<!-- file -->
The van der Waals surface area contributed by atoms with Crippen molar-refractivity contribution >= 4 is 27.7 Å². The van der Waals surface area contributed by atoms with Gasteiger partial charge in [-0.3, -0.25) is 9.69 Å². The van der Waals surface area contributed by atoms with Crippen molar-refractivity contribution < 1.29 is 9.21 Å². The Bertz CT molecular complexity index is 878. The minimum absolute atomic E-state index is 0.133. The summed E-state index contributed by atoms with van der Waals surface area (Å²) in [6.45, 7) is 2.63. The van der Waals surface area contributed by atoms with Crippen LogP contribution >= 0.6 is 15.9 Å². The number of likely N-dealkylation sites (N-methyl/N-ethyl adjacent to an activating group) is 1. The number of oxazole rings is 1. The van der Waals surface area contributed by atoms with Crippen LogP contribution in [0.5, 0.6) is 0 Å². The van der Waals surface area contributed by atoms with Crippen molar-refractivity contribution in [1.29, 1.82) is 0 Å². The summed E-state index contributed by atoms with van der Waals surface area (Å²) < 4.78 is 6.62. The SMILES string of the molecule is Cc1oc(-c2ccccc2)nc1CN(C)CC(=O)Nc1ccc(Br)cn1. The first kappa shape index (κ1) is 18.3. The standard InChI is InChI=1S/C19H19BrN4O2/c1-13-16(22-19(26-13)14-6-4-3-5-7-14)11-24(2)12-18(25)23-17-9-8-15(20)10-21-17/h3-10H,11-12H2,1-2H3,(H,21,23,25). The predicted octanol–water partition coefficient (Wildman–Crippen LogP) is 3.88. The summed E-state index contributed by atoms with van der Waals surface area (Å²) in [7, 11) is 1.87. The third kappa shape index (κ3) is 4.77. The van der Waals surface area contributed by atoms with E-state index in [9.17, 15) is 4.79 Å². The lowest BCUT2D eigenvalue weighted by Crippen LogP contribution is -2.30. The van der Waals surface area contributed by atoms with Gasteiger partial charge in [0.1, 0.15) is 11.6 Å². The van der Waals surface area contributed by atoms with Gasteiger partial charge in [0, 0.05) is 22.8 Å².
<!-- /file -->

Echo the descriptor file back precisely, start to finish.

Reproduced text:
The van der Waals surface area contributed by atoms with Crippen molar-refractivity contribution >= 4 is 27.7 Å². The van der Waals surface area contributed by atoms with Gasteiger partial charge in [-0.3, -0.25) is 9.69 Å². The van der Waals surface area contributed by atoms with Crippen molar-refractivity contribution < 1.29 is 9.21 Å². The Bertz CT molecular complexity index is 878. The minimum absolute atomic E-state index is 0.133. The summed E-state index contributed by atoms with van der Waals surface area (Å²) in [6.45, 7) is 2.63. The van der Waals surface area contributed by atoms with Crippen LogP contribution >= 0.6 is 15.9 Å². The number of likely N-dealkylation sites (N-methyl/N-ethyl adjacent to an activating group) is 1. The number of oxazole rings is 1. The van der Waals surface area contributed by atoms with Crippen LogP contribution in [0.5, 0.6) is 0 Å². The van der Waals surface area contributed by atoms with Crippen molar-refractivity contribution in [1.29, 1.82) is 0 Å². The summed E-state index contributed by atoms with van der Waals surface area (Å²) < 4.78 is 6.62. The SMILES string of the molecule is Cc1oc(-c2ccccc2)nc1CN(C)CC(=O)Nc1ccc(Br)cn1. The first kappa shape index (κ1) is 18.3. The standard InChI is InChI=1S/C19H19BrN4O2/c1-13-16(22-19(26-13)14-6-4-3-5-7-14)11-24(2)12-18(25)23-17-9-8-15(20)10-21-17/h3-10H,11-12H2,1-2H3,(H,21,23,25). The predicted octanol–water partition coefficient (Wildman–Crippen LogP) is 3.88. The summed E-state index contributed by atoms with van der Waals surface area (Å²) in [7, 11) is 1.87. The third kappa shape index (κ3) is 4.77. The van der Waals surface area contributed by atoms with E-state index in [9.17, 15) is 4.79 Å². The lowest BCUT2D eigenvalue weighted by Crippen LogP contribution is -2.30. The van der Waals surface area contributed by atoms with Gasteiger partial charge in [0.1, 0.15) is 11.6 Å². The van der Waals surface area contributed by atoms with Gasteiger partial charge in [0, 0.05) is 22.8 Å².